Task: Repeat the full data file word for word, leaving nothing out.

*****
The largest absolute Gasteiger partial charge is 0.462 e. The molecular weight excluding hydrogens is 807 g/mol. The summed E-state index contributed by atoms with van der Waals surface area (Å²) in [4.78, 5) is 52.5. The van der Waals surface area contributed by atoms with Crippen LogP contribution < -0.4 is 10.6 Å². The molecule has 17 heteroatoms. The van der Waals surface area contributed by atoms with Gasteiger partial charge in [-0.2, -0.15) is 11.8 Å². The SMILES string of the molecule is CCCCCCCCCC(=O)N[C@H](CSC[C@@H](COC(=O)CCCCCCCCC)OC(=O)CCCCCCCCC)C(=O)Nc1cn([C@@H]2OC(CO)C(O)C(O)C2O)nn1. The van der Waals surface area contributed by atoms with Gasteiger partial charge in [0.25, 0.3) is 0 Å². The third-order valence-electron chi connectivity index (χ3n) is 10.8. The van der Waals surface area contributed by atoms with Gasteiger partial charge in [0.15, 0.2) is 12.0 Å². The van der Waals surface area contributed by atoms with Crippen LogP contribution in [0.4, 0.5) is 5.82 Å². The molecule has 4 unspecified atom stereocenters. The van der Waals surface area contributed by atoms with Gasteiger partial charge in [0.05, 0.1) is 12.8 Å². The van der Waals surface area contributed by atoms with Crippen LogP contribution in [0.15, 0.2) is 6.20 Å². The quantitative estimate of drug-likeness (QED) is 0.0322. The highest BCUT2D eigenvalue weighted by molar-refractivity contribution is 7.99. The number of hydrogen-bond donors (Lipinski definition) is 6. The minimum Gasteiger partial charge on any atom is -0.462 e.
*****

The largest absolute Gasteiger partial charge is 0.462 e. The molecular weight excluding hydrogens is 807 g/mol. The summed E-state index contributed by atoms with van der Waals surface area (Å²) in [4.78, 5) is 52.5. The van der Waals surface area contributed by atoms with Crippen LogP contribution < -0.4 is 10.6 Å². The molecule has 17 heteroatoms. The van der Waals surface area contributed by atoms with Gasteiger partial charge in [-0.2, -0.15) is 11.8 Å². The SMILES string of the molecule is CCCCCCCCCC(=O)N[C@H](CSC[C@@H](COC(=O)CCCCCCCCC)OC(=O)CCCCCCCCC)C(=O)Nc1cn([C@@H]2OC(CO)C(O)C(O)C2O)nn1. The van der Waals surface area contributed by atoms with Gasteiger partial charge in [0.25, 0.3) is 0 Å². The third-order valence-electron chi connectivity index (χ3n) is 10.8. The van der Waals surface area contributed by atoms with Gasteiger partial charge in [0.15, 0.2) is 12.0 Å². The van der Waals surface area contributed by atoms with Crippen LogP contribution in [0.4, 0.5) is 5.82 Å². The molecule has 4 unspecified atom stereocenters. The van der Waals surface area contributed by atoms with Gasteiger partial charge in [0.05, 0.1) is 12.8 Å². The van der Waals surface area contributed by atoms with Crippen LogP contribution in [0.15, 0.2) is 6.20 Å². The quantitative estimate of drug-likeness (QED) is 0.0322. The highest BCUT2D eigenvalue weighted by molar-refractivity contribution is 7.99. The number of hydrogen-bond donors (Lipinski definition) is 6. The minimum Gasteiger partial charge on any atom is -0.462 e.